Writer-director Gail Harvey has crafted a painfully beautiful portrait of a toxic yet vital mother-daughter relationship and a film that smartly plays both sides of a complex debate.
Boland is similarly excellent as a young woman desperate to understand her mother and terrified of losing her. Anna is forced to be a mother but cannot completely shed her status as a daughter. She tries to follow in her mother’s footsteps even as she makes her own tentative movements toward forming her identity. The relationship between the two forms the cornerstone of the film and provides its shattered soul. Each woman is on her own journey, but the two are linked together in ways that may destroy them, or may provide each her own salvation.

Writer-director Gail Harvey has crafted a painfully beautiful portrait of a toxic yet vital mother-daughter relationship and a film that smartly plays both sides of a complex debate. Nothing in Looking Is The Original Sin is reductive about the questions of work-life balance for Helene, but that conflict doesn’t swallow up the film, either. There’s an artful plotlessness here, and the movie unfurls naturally from start to finish. Things happen, but they never feel constructed; there’s a story, but its one that feels drawn from life rather than constructed by the writer. This is a smart screenplay that feels writerly only when Helene is flattering herself as brilliantly introspective. Otherwise, the script seems to disappear entirely as only the best can. Similarly, Harvey has an uncanny feel for mood, balancing close-ups and medium shots in a way that shows a mastery of perspective, and utilizing a handheld shot better (if perhaps no more originally) than I’ve seen in quite some time.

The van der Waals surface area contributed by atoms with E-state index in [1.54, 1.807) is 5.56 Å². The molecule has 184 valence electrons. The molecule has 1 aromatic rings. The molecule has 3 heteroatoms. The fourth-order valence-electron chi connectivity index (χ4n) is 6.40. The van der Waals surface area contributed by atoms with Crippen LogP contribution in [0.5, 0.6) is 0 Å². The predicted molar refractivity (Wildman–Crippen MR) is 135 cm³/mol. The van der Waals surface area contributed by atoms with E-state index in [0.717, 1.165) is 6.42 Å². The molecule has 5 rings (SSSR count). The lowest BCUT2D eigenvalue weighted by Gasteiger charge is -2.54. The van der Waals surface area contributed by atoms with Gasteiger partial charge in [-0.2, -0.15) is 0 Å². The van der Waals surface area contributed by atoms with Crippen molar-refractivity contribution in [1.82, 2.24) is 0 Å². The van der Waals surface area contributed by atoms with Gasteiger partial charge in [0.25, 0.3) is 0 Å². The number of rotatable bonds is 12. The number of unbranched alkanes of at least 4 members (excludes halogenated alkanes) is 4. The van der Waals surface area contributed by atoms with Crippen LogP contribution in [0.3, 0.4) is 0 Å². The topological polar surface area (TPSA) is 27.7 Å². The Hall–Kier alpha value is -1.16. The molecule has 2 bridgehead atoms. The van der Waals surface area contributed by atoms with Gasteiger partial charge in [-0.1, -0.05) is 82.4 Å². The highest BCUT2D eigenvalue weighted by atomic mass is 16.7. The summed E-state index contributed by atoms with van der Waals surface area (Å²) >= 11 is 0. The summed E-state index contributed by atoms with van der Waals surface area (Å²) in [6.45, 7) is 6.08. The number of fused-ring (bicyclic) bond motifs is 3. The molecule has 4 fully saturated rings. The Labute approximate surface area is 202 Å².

The soundtrack to the film is also stupendous, a series of crushingly gorgeous songs that might feel on the nose if they weren’t so perfectly deployed. Each needle drop feels timed to the tee, and each song elicits exactly the emotion it seems intended to convey. Often in film the musical montage can feel painfully contrived or overdone, but these feel wonderfully paced and excellently placed for supreme emotional impact.

Looking Is The Original Sin is quietly devastating, an emotionally resonant film that treats a complex subject matter with suitable weight. Carried by two phenomenal performances, the film tells the story of their relationship, but it also allows each to develop her own sense of self along the way. Helene is a hard character to love, but in Del Mar’s hands she is an easy one to understand, and its impossible not to empathize with her. Anna, on the other hand, is easy to sympathize with, but Boland also allows her to be self-destructive, impulsive, and flawed. In telling the story of this mother-daughter pairing, Gail Harvey has created a compelling portrait of an artist torn between devotion to her art and to her daughter, a shattering story of a strained relationship, and a wonderfully observed look at a young woman coming into her own, weathering bumps along the way. This is a great film, not afraid to look in places most others ignore, terrified yet somewhat resigned to what it will find there.